There were two fascinating tidbits in Wednesday’s Sightline Daily news roundup from our pals at the Stockholm Environment Institute. And both of them demonstrate how math can provide a useful perspective on sustainability challenges.

Flickr user jbloom (CC BY-SA 2.0)

The first article compared the climate impacts of food composting with not wasting food in the first place. Unsurprisingly, the research shows that it’s better to eat food before it spoils than to let it spoil and then compost it. But how much better? According to the Oregonian, SEI’s calculations show that “not wasting food saves 30 times more than the emissions that come from food disposal.” [Wonk alert — as commenter Dave correctly points out below, that Oregonian quote doesn’t accurately represent SEI’s research. Dave’s best estimate from SEI’s sources is that reducing food waste by 5-50% has somewhere between 3 and 113 times the GHG reduction potential as composting. My mid-point estimate (not Dave’s) from Dave’s figures is that reducing food waste has about 25 times as much GHG-reduction potential as composting — but that’s just a rough estimate, and will obviously depend on the specifics.]

So if we’re concerned about climate change, we should probably concentrate more on reducing food waste than on getting people to compost their food scraps. That’s not to say that composting programs aren’t a good idea—they are! Yet to me, the numbers that SEI ran reveal a curious, deep-held bias in public policy. We pay an awful lot of attention to how we throw our waste away—we run major public campaigns to promote recycling and stop litter. But we don’t make nearly enough effort to keep things out of the waste stream in the first place.

  • Our work is made possible by the generosity of people like you!

    Thanks to Linda Park & Denis Janky for supporting a sustainable Cascadia.

  • The second article covered SEI’s comprehensive inventory of greenhouse gas emissions in Oregon—including out-of-state emissions from the goods and services that Oregon residents consume. As you might guess, the study found that locally-produced goods have a lower carbon footprint—but not for the reasons you’d think.  According to David Allaway of the the Oregon DEQ:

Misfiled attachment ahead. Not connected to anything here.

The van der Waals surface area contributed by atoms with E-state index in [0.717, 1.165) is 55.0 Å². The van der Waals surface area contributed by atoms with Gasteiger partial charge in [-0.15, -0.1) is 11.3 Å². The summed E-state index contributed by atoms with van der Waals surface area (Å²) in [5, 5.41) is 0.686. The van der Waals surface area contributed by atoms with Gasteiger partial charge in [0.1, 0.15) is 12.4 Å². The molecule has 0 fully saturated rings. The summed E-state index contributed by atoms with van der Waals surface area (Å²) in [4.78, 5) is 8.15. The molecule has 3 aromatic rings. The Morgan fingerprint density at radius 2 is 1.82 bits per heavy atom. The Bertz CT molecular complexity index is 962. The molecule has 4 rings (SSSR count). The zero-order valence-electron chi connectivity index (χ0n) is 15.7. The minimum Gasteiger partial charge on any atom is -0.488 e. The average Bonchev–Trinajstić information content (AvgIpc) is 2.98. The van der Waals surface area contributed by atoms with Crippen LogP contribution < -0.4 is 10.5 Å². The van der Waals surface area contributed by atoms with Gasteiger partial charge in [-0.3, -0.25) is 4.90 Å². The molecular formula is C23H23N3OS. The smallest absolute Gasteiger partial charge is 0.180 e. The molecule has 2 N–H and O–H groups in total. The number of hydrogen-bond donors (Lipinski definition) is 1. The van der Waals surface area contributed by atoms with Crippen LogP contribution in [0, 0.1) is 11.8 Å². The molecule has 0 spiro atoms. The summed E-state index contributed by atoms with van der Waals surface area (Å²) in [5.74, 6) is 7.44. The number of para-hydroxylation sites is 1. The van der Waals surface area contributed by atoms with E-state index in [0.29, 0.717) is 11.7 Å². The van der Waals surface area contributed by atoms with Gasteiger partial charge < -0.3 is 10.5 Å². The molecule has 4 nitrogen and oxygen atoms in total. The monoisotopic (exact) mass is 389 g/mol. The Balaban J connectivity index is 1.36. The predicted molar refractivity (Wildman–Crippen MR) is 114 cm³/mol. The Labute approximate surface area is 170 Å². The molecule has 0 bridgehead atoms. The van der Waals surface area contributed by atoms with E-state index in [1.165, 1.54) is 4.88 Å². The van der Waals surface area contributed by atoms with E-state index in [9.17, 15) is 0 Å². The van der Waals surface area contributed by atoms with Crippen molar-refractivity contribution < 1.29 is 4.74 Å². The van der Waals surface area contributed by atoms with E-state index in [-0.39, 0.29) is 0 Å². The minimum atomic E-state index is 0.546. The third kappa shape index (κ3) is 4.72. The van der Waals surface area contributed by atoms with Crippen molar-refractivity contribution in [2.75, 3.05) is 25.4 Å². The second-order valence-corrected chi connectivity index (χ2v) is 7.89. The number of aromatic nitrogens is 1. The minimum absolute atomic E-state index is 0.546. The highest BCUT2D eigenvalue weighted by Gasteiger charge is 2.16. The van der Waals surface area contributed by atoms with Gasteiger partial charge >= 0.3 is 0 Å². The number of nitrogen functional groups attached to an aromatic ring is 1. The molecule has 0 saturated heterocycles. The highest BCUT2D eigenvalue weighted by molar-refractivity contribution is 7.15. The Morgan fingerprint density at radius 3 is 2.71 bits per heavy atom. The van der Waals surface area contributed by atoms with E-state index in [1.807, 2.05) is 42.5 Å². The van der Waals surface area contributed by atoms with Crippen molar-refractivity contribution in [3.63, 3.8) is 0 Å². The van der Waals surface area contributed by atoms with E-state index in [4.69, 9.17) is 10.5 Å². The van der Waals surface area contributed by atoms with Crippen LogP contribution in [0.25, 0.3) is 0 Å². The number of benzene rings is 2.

It’s not because of freight – everyone thinks it’s because of freight. The emissions from freight are surprisingly small. It’s because production here in the United States tends to be cleaner and use lower carbon-fuel mixes than production in the countries that we tend to import a lot of products from. [Emphasis added]

    That matches with my intuitions—but that’s only because I work with these sorts of numbers an awful lot. As it turns out, moving people takes a lot of energy: we like a lot of space, and we’ll often move a ton of vehicle per person when we take long trips. But shipping goods takes less energy than you might imagine: you can pack an awful lot of stuff into a shipping container, and rail and boats are fairly efficient ways to move things around.

    In both cases—food waste and long-distance freight—the math reveals a distinctly human foible. When we think about a long and complicated process, the last few steps loom large in our thoughts. For food, we concentrate on shopping bags and food scraps; for freight, we think about how the goods got to the store.

    Sometimes the mental shortcut works. The biggest climate impact of your car, for example, really is what comes out of the tailpipe; vehicle manufacturing is still important, but not nearly as much as driving.  But for many other issues, you simply can’t count on your intuitions. Like it or not, if we want to make sure we’re concentrating our efforts where they can do the most good, someone actually has to do the math.